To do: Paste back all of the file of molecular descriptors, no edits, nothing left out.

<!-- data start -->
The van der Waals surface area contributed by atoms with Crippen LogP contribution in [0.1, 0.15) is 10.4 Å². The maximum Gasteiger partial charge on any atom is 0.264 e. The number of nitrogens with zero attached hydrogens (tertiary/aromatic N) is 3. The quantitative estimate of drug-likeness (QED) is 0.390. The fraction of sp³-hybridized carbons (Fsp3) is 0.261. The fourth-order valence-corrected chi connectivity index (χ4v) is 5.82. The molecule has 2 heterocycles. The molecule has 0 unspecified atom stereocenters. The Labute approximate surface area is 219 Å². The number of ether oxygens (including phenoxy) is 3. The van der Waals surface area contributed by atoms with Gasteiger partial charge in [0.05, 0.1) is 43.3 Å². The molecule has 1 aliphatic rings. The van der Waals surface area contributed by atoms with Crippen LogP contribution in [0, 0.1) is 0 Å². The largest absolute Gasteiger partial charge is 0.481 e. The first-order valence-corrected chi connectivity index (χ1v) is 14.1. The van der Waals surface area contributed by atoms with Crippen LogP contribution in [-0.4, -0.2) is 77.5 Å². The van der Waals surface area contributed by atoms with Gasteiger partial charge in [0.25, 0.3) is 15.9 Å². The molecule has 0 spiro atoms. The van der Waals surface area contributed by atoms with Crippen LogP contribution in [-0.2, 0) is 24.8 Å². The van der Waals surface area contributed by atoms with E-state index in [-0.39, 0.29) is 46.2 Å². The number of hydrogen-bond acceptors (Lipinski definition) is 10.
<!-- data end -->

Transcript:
The van der Waals surface area contributed by atoms with Crippen LogP contribution in [0.1, 0.15) is 10.4 Å². The maximum Gasteiger partial charge on any atom is 0.264 e. The number of nitrogens with zero attached hydrogens (tertiary/aromatic N) is 3. The quantitative estimate of drug-likeness (QED) is 0.390. The fraction of sp³-hybridized carbons (Fsp3) is 0.261. The fourth-order valence-corrected chi connectivity index (χ4v) is 5.82. The molecule has 2 heterocycles. The molecule has 0 unspecified atom stereocenters. The Labute approximate surface area is 219 Å². The number of ether oxygens (including phenoxy) is 3. The van der Waals surface area contributed by atoms with Gasteiger partial charge in [0.05, 0.1) is 43.3 Å². The molecule has 1 aliphatic rings. The van der Waals surface area contributed by atoms with Crippen LogP contribution in [0, 0.1) is 0 Å². The largest absolute Gasteiger partial charge is 0.481 e. The first-order valence-corrected chi connectivity index (χ1v) is 14.1. The van der Waals surface area contributed by atoms with Crippen LogP contribution in [-0.4, -0.2) is 77.5 Å². The van der Waals surface area contributed by atoms with Gasteiger partial charge in [0.25, 0.3) is 15.9 Å². The molecule has 0 spiro atoms. The van der Waals surface area contributed by atoms with Crippen LogP contribution in [-0.2, 0) is 24.8 Å². The van der Waals surface area contributed by atoms with E-state index in [-0.39, 0.29) is 46.2 Å². The number of hydrogen-bond acceptors (Lipinski definition) is 10.